If you want to become a medical administrative assistant or ultimately rise to the role of medical office manager, your first step may be earning an associate’s degree in medical office management or a similar program of study. Not only is this option among the fastest online associates degrees, but it also prepares you for a career with a much faster than average rate of job growth, according to O*NET. Professional certification may also be another important step on your career path. Prospective students may wonder if one or more of the possible certification tests available to graduates of these programs are required for employment in medical administrative roles or if they are optional.
Not Mandatory, But Valuable
Professional credentials like the Certified Medical Administrative Assistant (CMAA), Certified Coding Associate (CCA) and Certified Medical Administrative Specialist (CMAS) designations can add a lot to your resume. Taking certification tests like the CMAA, CCA and CMAS exams does more than attest to the skills you have worked hard to develop. Pursing credentials demonstrates your commitment to the career field – especially if those credentials are optional.
Certification isn’t mandatory to work as a medical administrative assistant, but that doesn’t diminish the value of the credential. In fact, because you don’t need a license or certification to work in medical office administration and management, it can sometimes be difficult for prospective employers to gauge or validate a job candidate’s skills. A credential like CMAA, CCA or CMAS certification provides some external validation of your abilities, which can allow employers to more confidently make hiring decisions.
Deciding whether or not it is worthwhile to pursue a voluntary professional certification requires weighing the benefits of the credential against the costs – financial and otherwise – of attaining it. For graduates of an associate’s degree program in medical office management or administrative medical assisting, there isn’t an abundance of obstacles to overcome to qualify for certification.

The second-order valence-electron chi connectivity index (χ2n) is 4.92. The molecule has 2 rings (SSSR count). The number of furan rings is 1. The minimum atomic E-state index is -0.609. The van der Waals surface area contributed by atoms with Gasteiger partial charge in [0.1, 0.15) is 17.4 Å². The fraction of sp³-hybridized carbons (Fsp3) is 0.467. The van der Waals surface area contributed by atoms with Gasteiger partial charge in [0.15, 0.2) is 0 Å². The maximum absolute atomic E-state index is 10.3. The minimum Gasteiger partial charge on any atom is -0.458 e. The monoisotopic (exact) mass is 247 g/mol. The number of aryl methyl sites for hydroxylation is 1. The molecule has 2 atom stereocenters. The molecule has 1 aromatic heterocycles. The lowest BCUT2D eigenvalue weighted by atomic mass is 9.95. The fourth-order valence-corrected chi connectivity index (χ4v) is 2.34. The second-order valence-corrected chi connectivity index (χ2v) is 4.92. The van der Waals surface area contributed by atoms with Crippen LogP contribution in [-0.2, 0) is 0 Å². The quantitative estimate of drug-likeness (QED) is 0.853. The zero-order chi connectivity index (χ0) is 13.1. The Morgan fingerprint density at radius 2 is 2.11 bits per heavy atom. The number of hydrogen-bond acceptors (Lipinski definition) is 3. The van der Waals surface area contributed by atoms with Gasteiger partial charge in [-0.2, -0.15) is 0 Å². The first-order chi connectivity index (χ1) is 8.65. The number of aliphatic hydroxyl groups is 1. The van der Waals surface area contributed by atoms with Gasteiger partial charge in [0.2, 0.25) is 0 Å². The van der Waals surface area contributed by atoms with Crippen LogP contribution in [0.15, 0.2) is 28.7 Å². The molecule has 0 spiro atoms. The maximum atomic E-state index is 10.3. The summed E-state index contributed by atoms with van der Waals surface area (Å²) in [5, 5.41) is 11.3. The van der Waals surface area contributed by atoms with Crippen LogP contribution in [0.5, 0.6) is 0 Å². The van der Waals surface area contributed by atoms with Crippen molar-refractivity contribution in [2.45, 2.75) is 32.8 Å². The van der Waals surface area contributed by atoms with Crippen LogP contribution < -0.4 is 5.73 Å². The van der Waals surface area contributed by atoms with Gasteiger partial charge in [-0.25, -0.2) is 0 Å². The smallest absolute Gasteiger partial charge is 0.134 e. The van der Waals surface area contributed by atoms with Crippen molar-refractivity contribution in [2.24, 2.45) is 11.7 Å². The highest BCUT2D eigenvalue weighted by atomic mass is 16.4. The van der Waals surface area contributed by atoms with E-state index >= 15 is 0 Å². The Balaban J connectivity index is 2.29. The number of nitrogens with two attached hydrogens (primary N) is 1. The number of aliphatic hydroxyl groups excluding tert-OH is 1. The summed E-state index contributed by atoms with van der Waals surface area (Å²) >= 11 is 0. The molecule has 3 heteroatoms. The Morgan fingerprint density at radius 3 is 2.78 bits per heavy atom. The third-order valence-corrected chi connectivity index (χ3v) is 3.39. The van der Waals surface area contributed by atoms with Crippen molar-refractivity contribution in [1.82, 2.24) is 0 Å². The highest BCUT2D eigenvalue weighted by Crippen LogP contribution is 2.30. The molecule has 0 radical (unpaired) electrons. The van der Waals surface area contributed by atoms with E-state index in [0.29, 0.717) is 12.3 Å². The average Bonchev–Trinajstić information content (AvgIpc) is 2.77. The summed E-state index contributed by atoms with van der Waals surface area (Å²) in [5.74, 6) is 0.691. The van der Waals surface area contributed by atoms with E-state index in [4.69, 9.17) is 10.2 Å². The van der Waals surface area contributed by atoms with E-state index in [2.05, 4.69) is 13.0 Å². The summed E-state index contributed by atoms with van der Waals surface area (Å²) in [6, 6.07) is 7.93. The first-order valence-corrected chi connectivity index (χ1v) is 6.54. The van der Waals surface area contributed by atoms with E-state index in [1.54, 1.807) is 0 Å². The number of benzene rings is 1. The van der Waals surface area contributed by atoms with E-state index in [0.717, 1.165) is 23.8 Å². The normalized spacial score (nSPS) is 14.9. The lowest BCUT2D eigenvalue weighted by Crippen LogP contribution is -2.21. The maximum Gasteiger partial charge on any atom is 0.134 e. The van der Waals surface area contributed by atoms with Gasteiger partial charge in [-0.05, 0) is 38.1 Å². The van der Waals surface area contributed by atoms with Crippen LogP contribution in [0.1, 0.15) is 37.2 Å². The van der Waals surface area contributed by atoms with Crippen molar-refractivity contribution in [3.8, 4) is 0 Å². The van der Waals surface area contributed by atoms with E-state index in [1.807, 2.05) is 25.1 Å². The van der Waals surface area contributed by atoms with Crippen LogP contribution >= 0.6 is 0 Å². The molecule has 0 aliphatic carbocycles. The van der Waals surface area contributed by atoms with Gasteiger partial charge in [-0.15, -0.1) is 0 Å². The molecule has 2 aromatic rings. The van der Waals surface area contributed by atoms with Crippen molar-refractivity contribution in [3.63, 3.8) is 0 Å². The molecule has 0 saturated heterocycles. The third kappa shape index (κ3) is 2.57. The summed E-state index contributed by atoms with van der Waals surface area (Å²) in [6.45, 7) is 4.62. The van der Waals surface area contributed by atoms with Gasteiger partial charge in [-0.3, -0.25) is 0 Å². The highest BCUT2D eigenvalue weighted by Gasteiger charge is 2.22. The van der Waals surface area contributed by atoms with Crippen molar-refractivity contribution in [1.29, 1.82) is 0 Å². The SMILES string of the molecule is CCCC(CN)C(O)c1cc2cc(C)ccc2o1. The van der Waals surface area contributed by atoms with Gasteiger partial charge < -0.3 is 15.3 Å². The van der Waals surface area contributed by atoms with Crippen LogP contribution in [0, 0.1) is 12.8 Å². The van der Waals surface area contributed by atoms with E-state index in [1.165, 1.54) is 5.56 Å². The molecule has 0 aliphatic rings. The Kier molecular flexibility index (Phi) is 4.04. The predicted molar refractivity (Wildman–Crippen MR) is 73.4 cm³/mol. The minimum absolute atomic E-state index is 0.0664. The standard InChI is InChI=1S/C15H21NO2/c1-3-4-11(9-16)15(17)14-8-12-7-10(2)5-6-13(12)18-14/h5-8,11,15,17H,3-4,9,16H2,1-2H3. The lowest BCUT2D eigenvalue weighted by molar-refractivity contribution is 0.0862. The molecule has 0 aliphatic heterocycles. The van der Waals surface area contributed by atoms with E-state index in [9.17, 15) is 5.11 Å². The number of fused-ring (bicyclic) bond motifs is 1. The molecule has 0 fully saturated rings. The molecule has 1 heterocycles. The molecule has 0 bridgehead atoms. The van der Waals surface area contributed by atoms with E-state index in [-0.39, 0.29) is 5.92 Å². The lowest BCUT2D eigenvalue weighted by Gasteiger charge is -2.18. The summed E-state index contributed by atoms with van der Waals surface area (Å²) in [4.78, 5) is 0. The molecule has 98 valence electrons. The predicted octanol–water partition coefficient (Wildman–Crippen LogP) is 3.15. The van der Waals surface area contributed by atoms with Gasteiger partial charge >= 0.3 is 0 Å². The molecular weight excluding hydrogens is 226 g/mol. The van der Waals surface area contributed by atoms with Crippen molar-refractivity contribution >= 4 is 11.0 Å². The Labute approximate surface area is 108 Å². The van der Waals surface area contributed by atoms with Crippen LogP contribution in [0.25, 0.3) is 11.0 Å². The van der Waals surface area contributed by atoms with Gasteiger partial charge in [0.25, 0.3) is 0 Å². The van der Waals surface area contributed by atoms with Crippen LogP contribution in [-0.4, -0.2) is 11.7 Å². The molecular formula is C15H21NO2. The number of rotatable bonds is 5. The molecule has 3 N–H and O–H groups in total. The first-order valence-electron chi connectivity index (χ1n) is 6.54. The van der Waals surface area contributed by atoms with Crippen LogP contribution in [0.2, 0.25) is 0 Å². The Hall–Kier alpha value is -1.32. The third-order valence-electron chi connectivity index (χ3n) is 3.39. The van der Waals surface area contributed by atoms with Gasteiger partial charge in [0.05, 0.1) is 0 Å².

For the CMAA credential, completion of a training program from an accredited school is enough to meet eligibility requirements for certification. You can pursue CCA certification as long as your program included studies in medical terminology, anatomy, physiology, ICD diagnostic and procedural coding and CPT coding. A degree alone can qualify you for the CMAS credential, as long as you graduated from an accredited institution that included 720 clock hours in training in medical records management, information processing, office financial responsibilities, healthcare coding and billing and an externship.
Once you meet eligibility requirements, achieving certification is a simple matter of applying for the credential and passing the exam. Certification organizations often include a detailed overview of the content covered on the exam to help guide your studies as well as practice exams and helpful studying tips. Often, medical office management and administrative medical assisting degree programs are structured specifically to help students prepare for future certification.
In some professions, credentialing exams cost hundreds of dollars. Administrative medical assisting exams are more reasonable. The costs to take the CMAS and CMAA exams are $120 and $117, respectively, as of 2020, while the CCA exam cost ranges from $189 to $299.
What Is Mandatory for Medical Administrative and Management Roles
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If you don’t need certification to work as a medical administrative assistant or a medical office manager, what do you need? Unlike physician and nurse – and, to a lesser degree, careers like diagnostic medical sonographer – there generally aren’t required licenses or certifications needed to work in this career. Even a formal education is optional, with 37 percent of medical secretaries having only a high school diploma and 41 percent having some college education but no degree.
More important than any formal credential is a medical administrative assistant or medical office manager’s knowledge of medical terminology and practices, medical records, medical codes and medical procedures, according to the BLS. This knowledge can be gained through an associate’s degree program or certificate program, or through months of on-the-job training.
Although having professional certification can give you an edge in your job search, it isn’t the number-one factor that employers look for in job candidates. They are more likely to look for experience and knowledge in specific skill areas, such as electronic medical records, medical coding practices and general computer proficiency and office administrative skills.
The most important skills you need for medical administrative and office management roles aren’t technical in nature but instead include speaking, active listening, service orientation, reading comprehension and coordination, according to O*NET.